PCI compliance is a complicated matter. There are a number of different steps to meet and validate your achievement of the PCI DSS standard. In this guide, we’ll break down the steps in PCI compliance testing, the different types of PCI compliance tests, and how much it costs to complete this process.
Step 1: Determine your responsibilities
There are four PCI compliance levels, each of which is unique to the card company (e.g., American Express, Discover Financial Services, JCB International, MasterCard Worldwide and Visa Inc.) All merchants fall into one of these four levels based on the volume of transactions that they process over a 12-month period (including credit, debit, and prepaid sales).
While each card has its own levels, there’s very little variance between the different requirements. Most merchants fall into one of these four compliance levels:
- Level 1: Merchants who process more than 6 million card transactions per year.
- Level 2: Merchants who process 1 – 6 million card transactions per year.
- Level 3: Merchants who process 20,000 – 1 million card transactions per year.
- Level 4: Merchants who process fewer than 20,000 card transactions per year.
These compliance levels determine the requirements which your business needs to meet in order to test successfully. PCI DSS specifies 12 requirements, whether you are a Level 4 business or a Level 1 business, though the specifics for compliance vary based on the level.
Step 2: Perform a self-assessment
The PCI Security Standards Council offers a self-assessment tool designed to assess security for cardholder data. This tool can help you dive into the 12 requirements of PCI DSS compliance and determine where your business may be vulnerable.
There are different self-assessments available to different types of merchants. For instance, an eCommerce business has a different set of questions than a service provider. The test you choose depends on how you accept payment cards.
There are two components to the assessment. The first is a series of questions that correspond to the 12 PCI DSS requirements. This can be accomplished as an internal exercise to see if your business is prepared for further testing. However, it can also be used as the first step toward full PCI compliance.
If you choose to make this self-assessment more official, the second component is an “Attestation of Compliance.” This certifies that you are eligible and have completed the appropriate self-assessment. You can choose to have a Qualified Security Assessor validate your compliance for additional assurance.
[Read more: What Is PCI Security Standards?]
Step 3: Review the requirements for each brand
PCI DSS testing may vary slightly for each brand. If you want to understand the specific validation levels and steps, review the guides for each brand listed below.
Again, there’s relatively little variance between the standards for each brand. Most merchants refer to the official PCI DSS Quick Reference Guide to prepare for PCI penetration testing.
Step 4: Perform vulnerability scanning and penetration testing
PCI DSS calls for merchants to “Test security systems on a regular basis” under requirement 11. To meet this requirement, merchants should regularly test protection systems and processes, checking external and internal systems frequently.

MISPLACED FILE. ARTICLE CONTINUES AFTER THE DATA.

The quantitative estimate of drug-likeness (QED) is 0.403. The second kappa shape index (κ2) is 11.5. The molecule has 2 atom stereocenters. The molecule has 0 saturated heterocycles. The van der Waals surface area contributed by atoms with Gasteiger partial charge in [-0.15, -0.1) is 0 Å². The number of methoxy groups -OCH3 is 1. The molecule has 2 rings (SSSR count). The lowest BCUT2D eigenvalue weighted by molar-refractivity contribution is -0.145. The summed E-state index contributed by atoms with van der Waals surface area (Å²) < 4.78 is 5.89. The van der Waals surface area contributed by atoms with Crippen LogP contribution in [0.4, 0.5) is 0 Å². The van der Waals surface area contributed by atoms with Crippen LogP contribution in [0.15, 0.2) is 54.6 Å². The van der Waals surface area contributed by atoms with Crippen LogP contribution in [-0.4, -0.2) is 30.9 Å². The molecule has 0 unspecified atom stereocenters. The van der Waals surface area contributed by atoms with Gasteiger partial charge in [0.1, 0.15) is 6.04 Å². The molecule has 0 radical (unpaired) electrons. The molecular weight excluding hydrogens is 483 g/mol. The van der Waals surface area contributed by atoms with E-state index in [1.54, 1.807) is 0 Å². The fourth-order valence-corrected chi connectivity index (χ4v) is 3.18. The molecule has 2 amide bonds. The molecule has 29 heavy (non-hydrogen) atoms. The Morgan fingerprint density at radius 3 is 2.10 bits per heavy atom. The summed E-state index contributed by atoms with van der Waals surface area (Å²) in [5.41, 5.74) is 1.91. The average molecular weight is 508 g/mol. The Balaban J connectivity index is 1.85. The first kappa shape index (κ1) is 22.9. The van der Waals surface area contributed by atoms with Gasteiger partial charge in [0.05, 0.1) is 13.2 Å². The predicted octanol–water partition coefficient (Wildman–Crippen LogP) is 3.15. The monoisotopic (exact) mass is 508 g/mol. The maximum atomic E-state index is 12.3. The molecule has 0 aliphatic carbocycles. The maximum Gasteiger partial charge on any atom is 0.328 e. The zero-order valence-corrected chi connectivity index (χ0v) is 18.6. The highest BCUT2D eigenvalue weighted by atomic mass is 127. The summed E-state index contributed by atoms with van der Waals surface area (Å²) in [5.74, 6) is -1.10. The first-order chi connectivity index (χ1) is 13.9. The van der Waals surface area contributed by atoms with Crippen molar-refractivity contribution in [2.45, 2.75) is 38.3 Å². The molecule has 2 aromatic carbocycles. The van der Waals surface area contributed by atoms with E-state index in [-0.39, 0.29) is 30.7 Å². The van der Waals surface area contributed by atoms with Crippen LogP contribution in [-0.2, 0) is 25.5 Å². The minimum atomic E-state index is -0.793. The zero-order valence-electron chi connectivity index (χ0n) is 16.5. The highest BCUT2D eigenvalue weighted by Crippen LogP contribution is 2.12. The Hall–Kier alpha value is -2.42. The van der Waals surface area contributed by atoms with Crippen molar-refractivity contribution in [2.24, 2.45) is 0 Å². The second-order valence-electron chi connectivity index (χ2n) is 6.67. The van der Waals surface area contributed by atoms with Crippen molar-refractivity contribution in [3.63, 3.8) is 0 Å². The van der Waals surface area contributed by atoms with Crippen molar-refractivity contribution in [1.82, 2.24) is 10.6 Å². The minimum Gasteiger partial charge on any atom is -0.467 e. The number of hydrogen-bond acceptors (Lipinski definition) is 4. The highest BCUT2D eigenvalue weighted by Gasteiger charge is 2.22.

Vulnerability scanning and penetration testing are two methods for fulfilling requirement 11. PCI compliance testing benefits from regular vulnerability scans, which are usually wholly automated and provide a report of where a system or platform may be weak. A tool like Nightfall can help scan and maintain the security of your cloud environments, helping merchants meet this requirement.
Penetration testing takes this process a step further and tries to exploit vulnerabilities using manual methods. PCI compliance penetration testing is defined in PCI DSS Requirement 11.3 and applies to both the external perimeter (public-facing attack surfaces) and the internal perimeter of the CDE (LAN-LAN attack surfaces). For information on PCI compliance penetration testing, read this guide from the PCI Council.
[Read more: How Penetration Testing Helps Cloud DLP]
Step 5: Work with a Qualified Security Assessor
The QSA will specifically evaluate the following security controls:
- Verify all technical information given by the merchant or service provider
- Confirm the PCI DSS standard has been met
- Provide support and guidance during the compliance process
- Be onsite for the assessment as required
- Adhere to the PCI Data Security Standard Assessment Procedures
- Validate the scope of the assessment
- Evaluate compensating controls
- Produce the final Report on Compliance
Some businesses may also need to work with another third-party partner, an Approved Scanning Vendor. This partner is a data security firm that uses a scanning solution to determine whether or not the customer meets the external vulnerability scanning requirement, where applicable.
Step 6: Submit your official reporting
Different card brand requirements ask merchants and service providers to submit a Self-Assessment Questionnaire or a Report on Compliance for on-site assessments carried out by QSAs. Most reports are required annually, though some may need to be filed quarterly. The instructions for each assessment will provide you with the information you need to file successfully.
Note that PCI DSS compliance can be time-consuming, but the penalties for not completing these steps are steep. Fines and penalties can range from $5,000 to $100,000 per month; and, if you don’t achieve PCI compliance, not only will these fees start to add up quickly, but you’re at risk of being dropped by your credit card merchant.
Learn how Nightfall can help achieve PCI DSS compliance by setting up a demo at the link below.